Education ministry deputy executive director Edda Bohn says all schools in the country should invest a certain amount towards a dignity project, whereby girls benefit from sanitary products.
The dignity project initiative also benefits male pupils, who receive items such as soap and other products to improve their hygiene.
“Every school is obliged to start a dignity project and invest a certain amount specified per child into this project, where they create a revolving fund of some sort in terms of buying stock for the girl child – and for the boy child to get soap and deodorant, and reinstate the dignity of both,” Bohn said yesterday during the handover of sanitary products to the education ministry by the Communications Regulatory Authority of Namibia.
CRAN donated disposable and reusable sanitary products for 770 learners at Ondao Mobile Primary School in the Kunene region, Ndoro Memorial Secondary School in Zambezi, Kaisosi Primary School in the Kavango East and Hanganeni Primary School in Erongo.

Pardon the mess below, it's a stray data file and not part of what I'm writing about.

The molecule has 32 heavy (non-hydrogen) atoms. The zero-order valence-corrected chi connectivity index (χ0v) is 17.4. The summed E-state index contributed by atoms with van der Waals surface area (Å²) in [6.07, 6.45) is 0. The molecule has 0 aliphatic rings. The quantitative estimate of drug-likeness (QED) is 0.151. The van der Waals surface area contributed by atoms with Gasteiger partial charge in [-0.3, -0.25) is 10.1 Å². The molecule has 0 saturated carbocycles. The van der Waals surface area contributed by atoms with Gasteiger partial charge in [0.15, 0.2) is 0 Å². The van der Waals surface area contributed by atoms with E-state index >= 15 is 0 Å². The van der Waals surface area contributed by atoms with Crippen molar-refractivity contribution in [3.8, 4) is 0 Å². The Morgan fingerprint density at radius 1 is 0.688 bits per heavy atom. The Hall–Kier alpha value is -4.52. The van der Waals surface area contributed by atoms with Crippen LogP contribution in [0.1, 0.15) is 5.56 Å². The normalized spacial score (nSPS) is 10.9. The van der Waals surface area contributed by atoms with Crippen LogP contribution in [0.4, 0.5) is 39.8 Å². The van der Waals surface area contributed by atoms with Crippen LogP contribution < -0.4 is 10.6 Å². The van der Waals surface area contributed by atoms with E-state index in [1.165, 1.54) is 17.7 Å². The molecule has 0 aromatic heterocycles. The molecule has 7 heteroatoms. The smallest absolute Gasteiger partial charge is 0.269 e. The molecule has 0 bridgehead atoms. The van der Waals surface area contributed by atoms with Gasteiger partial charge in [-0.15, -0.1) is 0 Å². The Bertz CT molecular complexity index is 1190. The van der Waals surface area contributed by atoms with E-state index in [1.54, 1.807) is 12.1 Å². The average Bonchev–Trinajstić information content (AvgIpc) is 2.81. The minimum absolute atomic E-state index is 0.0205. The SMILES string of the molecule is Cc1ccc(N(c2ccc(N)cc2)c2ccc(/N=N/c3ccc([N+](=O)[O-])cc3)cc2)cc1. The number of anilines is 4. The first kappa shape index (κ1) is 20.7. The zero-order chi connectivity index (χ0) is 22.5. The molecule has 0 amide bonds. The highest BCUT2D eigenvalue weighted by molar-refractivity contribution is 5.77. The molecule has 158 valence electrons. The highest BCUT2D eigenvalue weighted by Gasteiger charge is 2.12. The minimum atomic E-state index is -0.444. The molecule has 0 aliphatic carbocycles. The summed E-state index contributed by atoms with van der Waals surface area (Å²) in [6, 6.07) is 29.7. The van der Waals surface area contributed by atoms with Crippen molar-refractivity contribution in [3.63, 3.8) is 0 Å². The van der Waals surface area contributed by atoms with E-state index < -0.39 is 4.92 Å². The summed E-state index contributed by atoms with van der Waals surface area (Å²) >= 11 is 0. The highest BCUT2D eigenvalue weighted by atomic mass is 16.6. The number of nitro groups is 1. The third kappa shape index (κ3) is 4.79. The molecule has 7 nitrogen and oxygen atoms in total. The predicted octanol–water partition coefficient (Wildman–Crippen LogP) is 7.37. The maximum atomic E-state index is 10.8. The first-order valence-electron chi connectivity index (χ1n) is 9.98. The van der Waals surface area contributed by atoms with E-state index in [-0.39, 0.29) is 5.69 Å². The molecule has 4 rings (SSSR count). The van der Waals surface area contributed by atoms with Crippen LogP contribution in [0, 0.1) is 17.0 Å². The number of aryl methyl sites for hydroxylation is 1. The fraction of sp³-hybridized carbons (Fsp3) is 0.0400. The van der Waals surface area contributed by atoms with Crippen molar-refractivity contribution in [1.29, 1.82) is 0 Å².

“Each girl at the schools will receive a parcel of disposal and reusable pads. The reusable ones can last longer up to four years, especially for those in the hostels,” said CRAN’s spokesperson Katrina Sikeni.
CRAN CEO Emilia Nghikembua said they also endorsed a motion by deputy information minister Emma Teofelus, which called on parliamentarians to discuss and debate possible tax exemption or tax reduction on all menstrual products in Namibia.
The young MP proposed that MPs look at the possibility of either imposing a tax exemption on all menstrual hygiene products or a zero tax, which she said would technically mean these products are subjected to taxation but no tax is charged.
“The Namibian girl child must be kept in school – and as CRAN, we equally endorse the tabled motion in the National Assembly, seeking for the amendment of tax laws that will allow for the imposing of the tax exemption on all menstrual hygiene products by deputy ICT minister Emma Teofelus,” she said.